I don’t want to give the impression that St Thomas, with it’s fine T shirt shops, hasn’t got any good dining but I don’t believe it’s chock full of patisseries and I sincerely doubt that I’ll find a fresh baguette for $1 in these parts. However, at least I’ll be able to visit an “American style” grocery to stock up on food for the trip north. Can you say “Guys, how about soup for dinner tonight? No? Hamburger helper?” What do you expect from a country where cheese “American Cheese” named after the country isn’t even cheese?
So, here I am in St. Thomas and as luck would have it, my friends Bill and Maureen on Kalunamoo are here too. How convenient and now I have Maureen to keep me on the straight and narrow while I am away from Brenda. “Down Bob, down Bob, only one ice cream per day for you.” No, I’m exaggerating, if only this once. Maureen would never say that. She likes ice cream too. It’s terrific to see them again.
My mother always says that I generally luck out. What are the odds that some of my favorite cruising buddies would be here too? For me, pretty good it seems. Lucky me.
When Craig joined me in Antigua, we spent a few days seeing the sights albeit at a faster pace than Brenda and I have been at the last few months. And, with only one week to move Pandora the nearly 200 miles from Antigua to the BVIs we had to keep moving.
Given the short timeline for our trip we opted to make the 100 mile first leg run from Antigua to St Martin at night. We had a great run with a 16-20kt wind on the beam and made the run in 12 hours, an average of 8kts. It was quite a ride and I always marvel at the amazing stars on an overnight passage.
From St Martin to North Sound in the BVIs, a somewhat shorter run, also took us about 12 hours as that run is nearly due west so the easterly trade winds were behind us. However, we were also able to make that leg under sail the whole way. It’s great to be able to run 200 miles in two legs and to be able to sail the entire time. This was Craig’s first experience with “trade wind sailing” and he was liking it. We even caught a small bonito tuna on our last day as we passed between some smaller islands in the BVIs. It’s much different than sailing in New England where winds always seem to be blowing from exactly where you want to go.
We arrive in North Sound BVIs at 04:00 and picked our way into the anchorage. After a few hours of sleep we cleared in and took a mooring at the Bitter End Yacht Club, a very nice resort. It’s very well manicured with paths along the water. There are also plenty of “villas” up on the hill and plenty of spots to sit and relax. Perched on the hill, some of the villas look more like tree houses. Here’s Pandora on her mooring off of the beach. We chose mooring “0” as it was the closest to the dock.As the sun set Pandora looked lovely framed by the palm trees. That evening a yacht, more like a ship, pulled up nearby. It was nearly 300’ long.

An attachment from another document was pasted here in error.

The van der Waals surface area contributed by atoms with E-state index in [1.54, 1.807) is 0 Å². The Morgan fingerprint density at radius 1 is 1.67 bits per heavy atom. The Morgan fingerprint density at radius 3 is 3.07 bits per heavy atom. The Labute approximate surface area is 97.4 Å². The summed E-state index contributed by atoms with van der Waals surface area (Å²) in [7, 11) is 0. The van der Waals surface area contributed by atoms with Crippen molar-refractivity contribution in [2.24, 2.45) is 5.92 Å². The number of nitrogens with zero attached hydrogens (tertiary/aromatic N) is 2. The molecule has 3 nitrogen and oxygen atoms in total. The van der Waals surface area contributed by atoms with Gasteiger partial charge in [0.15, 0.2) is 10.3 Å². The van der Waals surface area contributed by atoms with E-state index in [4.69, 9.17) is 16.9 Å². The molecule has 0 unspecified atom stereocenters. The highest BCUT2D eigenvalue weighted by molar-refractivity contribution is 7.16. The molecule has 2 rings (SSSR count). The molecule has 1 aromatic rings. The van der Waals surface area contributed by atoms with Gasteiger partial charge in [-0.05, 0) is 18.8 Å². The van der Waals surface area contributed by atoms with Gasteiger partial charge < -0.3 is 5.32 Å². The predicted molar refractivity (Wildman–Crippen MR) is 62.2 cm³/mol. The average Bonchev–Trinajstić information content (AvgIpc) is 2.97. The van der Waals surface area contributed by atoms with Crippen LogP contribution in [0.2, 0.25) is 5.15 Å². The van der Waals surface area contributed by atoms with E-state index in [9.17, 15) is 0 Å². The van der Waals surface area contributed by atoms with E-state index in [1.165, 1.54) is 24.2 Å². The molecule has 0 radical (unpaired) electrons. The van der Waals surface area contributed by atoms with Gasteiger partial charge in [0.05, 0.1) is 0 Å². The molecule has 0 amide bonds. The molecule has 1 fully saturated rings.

Savanna, doesn’t have a traditional transom. Actually, nothing about this yacht is traditional and her name is spelled out in cushions on the aft deck. How trendy. She sports a plumb bow and looks like she means business.Savanna sports a crew of 20. A few of them on the dock give a feel for the scale of this boat. So what does it take to be able to afford such a yacht? The answer is a net worth of $1,000,000,000. Did I get the number of “0s”right? That’s a billion. And they say that when considering how much to spend on your yacht assume that you should not spend more than 10% of your worth on such an endeavor. It seems that’s exactly what Lukas Lundin did when he had her built as it’s estimated that it cost him $100m by the time Savanna was launched in 2015.
His father was a co-discoverer of a very large oil field in the middle east and he’s now chairman of the company that bears his name. Good thing as I’ll bet that Savanna has a pretty health appetite for oil. Before you get too jealous of good old Lukas, he’s divorced. I guess that a billion dollars can’t buy marital bliss.
However, he does have Savanna and she’s a remarkable vessel. Unfortunately, she can’t be chartered so you won’t be able to see for yourself. This article has some great shots of her interior.
So, here I am, back in the good old US of A, sort of. Unfortunately, while I can make “local” calls on my T-Mobile international phone, I can’t get wifi over the phone so here I sit in a coffee shop typing away.
The harbor here in St Thomas is quite large, with room for many boats as well as huge cruise ships. This one came in this morning and maneuvered itself up to the dock. As it turned to back into it’s berth it looked like it was going to sweep a few boats away in it’s wake. It looked precariously close to this powerboat but probably wasn’t.I am told that sometimes there are four of these monsters in residence with one having to anchor out and use it’s stern thrusters to keep from swinging into the anchored boats.
I’ll be here for a few more days and then will head back to the BVIs where Pandora will be on a mooring for a few weeks till I return to bring Pandora north in mid may.
No, I am not in Antigua any more, or Kansas, but I am getting closer to home, inch by nautical inch.